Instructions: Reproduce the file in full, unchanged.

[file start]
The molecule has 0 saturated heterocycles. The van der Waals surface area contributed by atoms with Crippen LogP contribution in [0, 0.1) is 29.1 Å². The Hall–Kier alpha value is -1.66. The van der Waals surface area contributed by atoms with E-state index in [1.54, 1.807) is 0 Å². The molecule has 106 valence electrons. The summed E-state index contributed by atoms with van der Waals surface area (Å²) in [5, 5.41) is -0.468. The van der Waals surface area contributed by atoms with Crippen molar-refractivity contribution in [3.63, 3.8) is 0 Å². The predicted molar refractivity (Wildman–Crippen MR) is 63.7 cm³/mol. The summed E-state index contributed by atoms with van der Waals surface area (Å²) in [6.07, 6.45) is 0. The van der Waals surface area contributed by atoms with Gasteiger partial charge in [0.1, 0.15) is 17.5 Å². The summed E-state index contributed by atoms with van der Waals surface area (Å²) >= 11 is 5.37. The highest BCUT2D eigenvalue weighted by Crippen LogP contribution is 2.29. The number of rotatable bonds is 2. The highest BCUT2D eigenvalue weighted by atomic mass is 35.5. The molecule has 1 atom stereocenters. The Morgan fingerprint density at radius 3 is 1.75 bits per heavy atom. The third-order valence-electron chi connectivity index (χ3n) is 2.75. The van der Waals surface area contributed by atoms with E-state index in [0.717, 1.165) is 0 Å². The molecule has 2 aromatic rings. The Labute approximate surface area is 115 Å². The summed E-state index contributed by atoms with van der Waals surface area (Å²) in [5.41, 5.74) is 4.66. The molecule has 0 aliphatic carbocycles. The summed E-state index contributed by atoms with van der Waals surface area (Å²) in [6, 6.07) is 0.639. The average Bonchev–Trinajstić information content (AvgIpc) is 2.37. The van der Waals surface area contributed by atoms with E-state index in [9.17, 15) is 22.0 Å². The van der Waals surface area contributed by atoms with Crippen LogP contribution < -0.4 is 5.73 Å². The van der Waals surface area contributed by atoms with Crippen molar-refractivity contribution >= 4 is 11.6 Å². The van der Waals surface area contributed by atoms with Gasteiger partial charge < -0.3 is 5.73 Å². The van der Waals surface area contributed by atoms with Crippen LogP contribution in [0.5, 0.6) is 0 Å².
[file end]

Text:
The molecule has 0 saturated heterocycles. The van der Waals surface area contributed by atoms with Crippen LogP contribution in [0, 0.1) is 29.1 Å². The Hall–Kier alpha value is -1.66. The van der Waals surface area contributed by atoms with E-state index in [1.54, 1.807) is 0 Å². The molecule has 106 valence electrons. The summed E-state index contributed by atoms with van der Waals surface area (Å²) in [5, 5.41) is -0.468. The van der Waals surface area contributed by atoms with Crippen molar-refractivity contribution in [3.63, 3.8) is 0 Å². The predicted molar refractivity (Wildman–Crippen MR) is 63.7 cm³/mol. The summed E-state index contributed by atoms with van der Waals surface area (Å²) in [6.07, 6.45) is 0. The van der Waals surface area contributed by atoms with Gasteiger partial charge in [0.1, 0.15) is 17.5 Å². The summed E-state index contributed by atoms with van der Waals surface area (Å²) >= 11 is 5.37. The highest BCUT2D eigenvalue weighted by Crippen LogP contribution is 2.29. The number of rotatable bonds is 2. The highest BCUT2D eigenvalue weighted by atomic mass is 35.5. The molecule has 1 atom stereocenters. The Morgan fingerprint density at radius 3 is 1.75 bits per heavy atom. The third-order valence-electron chi connectivity index (χ3n) is 2.75. The van der Waals surface area contributed by atoms with E-state index in [0.717, 1.165) is 0 Å². The molecule has 2 aromatic rings. The Labute approximate surface area is 115 Å². The summed E-state index contributed by atoms with van der Waals surface area (Å²) in [5.41, 5.74) is 4.66. The molecule has 0 aliphatic carbocycles. The summed E-state index contributed by atoms with van der Waals surface area (Å²) in [6, 6.07) is 0.639. The average Bonchev–Trinajstić information content (AvgIpc) is 2.37. The van der Waals surface area contributed by atoms with E-state index in [9.17, 15) is 22.0 Å². The van der Waals surface area contributed by atoms with Crippen LogP contribution < -0.4 is 5.73 Å². The van der Waals surface area contributed by atoms with Crippen molar-refractivity contribution >= 4 is 11.6 Å². The van der Waals surface area contributed by atoms with Gasteiger partial charge < -0.3 is 5.73 Å². The van der Waals surface area contributed by atoms with Crippen LogP contribution in [0.5, 0.6) is 0 Å².